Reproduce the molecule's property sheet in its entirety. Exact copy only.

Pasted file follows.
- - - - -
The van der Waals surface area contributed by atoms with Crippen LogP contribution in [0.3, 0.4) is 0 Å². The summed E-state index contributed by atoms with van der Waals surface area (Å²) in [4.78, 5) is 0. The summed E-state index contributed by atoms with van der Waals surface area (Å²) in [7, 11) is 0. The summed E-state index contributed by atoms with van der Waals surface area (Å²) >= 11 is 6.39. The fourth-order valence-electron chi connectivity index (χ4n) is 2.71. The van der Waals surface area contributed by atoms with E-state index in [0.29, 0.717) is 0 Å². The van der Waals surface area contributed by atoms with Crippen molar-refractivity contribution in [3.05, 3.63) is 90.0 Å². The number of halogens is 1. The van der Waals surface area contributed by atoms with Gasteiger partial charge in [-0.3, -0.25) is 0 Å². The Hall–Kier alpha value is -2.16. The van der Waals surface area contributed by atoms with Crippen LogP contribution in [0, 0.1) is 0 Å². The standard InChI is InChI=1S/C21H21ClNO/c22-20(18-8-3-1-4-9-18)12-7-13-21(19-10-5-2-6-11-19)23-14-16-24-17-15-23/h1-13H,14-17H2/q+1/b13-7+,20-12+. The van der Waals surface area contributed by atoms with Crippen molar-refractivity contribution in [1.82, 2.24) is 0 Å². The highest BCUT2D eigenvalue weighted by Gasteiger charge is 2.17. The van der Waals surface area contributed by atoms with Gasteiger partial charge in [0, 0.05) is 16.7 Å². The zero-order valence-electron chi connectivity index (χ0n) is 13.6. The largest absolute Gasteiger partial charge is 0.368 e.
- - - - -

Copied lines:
The van der Waals surface area contributed by atoms with Crippen LogP contribution in [0.3, 0.4) is 0 Å². The summed E-state index contributed by atoms with van der Waals surface area (Å²) in [4.78, 5) is 0. The summed E-state index contributed by atoms with van der Waals surface area (Å²) in [7, 11) is 0. The summed E-state index contributed by atoms with van der Waals surface area (Å²) >= 11 is 6.39. The fourth-order valence-electron chi connectivity index (χ4n) is 2.71. The van der Waals surface area contributed by atoms with E-state index in [0.29, 0.717) is 0 Å². The van der Waals surface area contributed by atoms with Crippen molar-refractivity contribution in [3.05, 3.63) is 90.0 Å². The number of halogens is 1. The van der Waals surface area contributed by atoms with Gasteiger partial charge in [-0.3, -0.25) is 0 Å². The Hall–Kier alpha value is -2.16. The van der Waals surface area contributed by atoms with Crippen LogP contribution in [0, 0.1) is 0 Å². The standard InChI is InChI=1S/C21H21ClNO/c22-20(18-8-3-1-4-9-18)12-7-13-21(19-10-5-2-6-11-19)23-14-16-24-17-15-23/h1-13H,14-17H2/q+1/b13-7+,20-12+. The van der Waals surface area contributed by atoms with Crippen molar-refractivity contribution in [1.82, 2.24) is 0 Å². The highest BCUT2D eigenvalue weighted by Gasteiger charge is 2.17. The van der Waals surface area contributed by atoms with Gasteiger partial charge in [0, 0.05) is 16.7 Å². The zero-order valence-electron chi connectivity index (χ0n) is 13.6. The largest absolute Gasteiger partial charge is 0.368 e.